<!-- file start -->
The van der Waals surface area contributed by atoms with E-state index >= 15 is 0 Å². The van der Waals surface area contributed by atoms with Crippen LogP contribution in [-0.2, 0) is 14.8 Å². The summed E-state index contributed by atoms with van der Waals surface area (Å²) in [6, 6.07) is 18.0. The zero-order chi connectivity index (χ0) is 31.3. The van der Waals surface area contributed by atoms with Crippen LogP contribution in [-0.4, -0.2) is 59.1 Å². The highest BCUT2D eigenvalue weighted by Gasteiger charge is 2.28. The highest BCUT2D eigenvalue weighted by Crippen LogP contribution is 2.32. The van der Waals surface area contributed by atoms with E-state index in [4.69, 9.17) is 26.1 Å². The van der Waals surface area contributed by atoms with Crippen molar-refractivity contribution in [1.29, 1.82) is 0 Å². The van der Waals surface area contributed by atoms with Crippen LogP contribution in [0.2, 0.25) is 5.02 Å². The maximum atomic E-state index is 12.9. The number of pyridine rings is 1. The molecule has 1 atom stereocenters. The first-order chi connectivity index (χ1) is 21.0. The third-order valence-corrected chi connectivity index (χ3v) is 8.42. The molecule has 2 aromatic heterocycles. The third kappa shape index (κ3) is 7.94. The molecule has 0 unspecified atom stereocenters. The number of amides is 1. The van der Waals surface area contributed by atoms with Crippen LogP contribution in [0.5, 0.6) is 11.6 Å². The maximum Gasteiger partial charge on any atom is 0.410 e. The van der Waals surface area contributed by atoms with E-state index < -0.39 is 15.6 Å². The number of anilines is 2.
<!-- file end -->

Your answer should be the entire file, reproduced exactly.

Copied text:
The van der Waals surface area contributed by atoms with E-state index >= 15 is 0 Å². The van der Waals surface area contributed by atoms with Crippen LogP contribution in [-0.2, 0) is 14.8 Å². The summed E-state index contributed by atoms with van der Waals surface area (Å²) in [6, 6.07) is 18.0. The zero-order chi connectivity index (χ0) is 31.3. The van der Waals surface area contributed by atoms with Crippen LogP contribution in [-0.4, -0.2) is 59.1 Å². The highest BCUT2D eigenvalue weighted by Gasteiger charge is 2.28. The highest BCUT2D eigenvalue weighted by Crippen LogP contribution is 2.32. The van der Waals surface area contributed by atoms with E-state index in [4.69, 9.17) is 26.1 Å². The van der Waals surface area contributed by atoms with Crippen molar-refractivity contribution in [1.29, 1.82) is 0 Å². The van der Waals surface area contributed by atoms with Crippen LogP contribution in [0.2, 0.25) is 5.02 Å². The maximum atomic E-state index is 12.9. The number of pyridine rings is 1. The molecule has 1 atom stereocenters. The first-order chi connectivity index (χ1) is 21.0. The third-order valence-corrected chi connectivity index (χ3v) is 8.42. The molecule has 2 aromatic heterocycles. The third kappa shape index (κ3) is 7.94. The molecule has 0 unspecified atom stereocenters. The number of amides is 1. The van der Waals surface area contributed by atoms with Crippen LogP contribution in [0.5, 0.6) is 11.6 Å². The maximum Gasteiger partial charge on any atom is 0.410 e. The van der Waals surface area contributed by atoms with E-state index < -0.39 is 15.6 Å². The number of anilines is 2.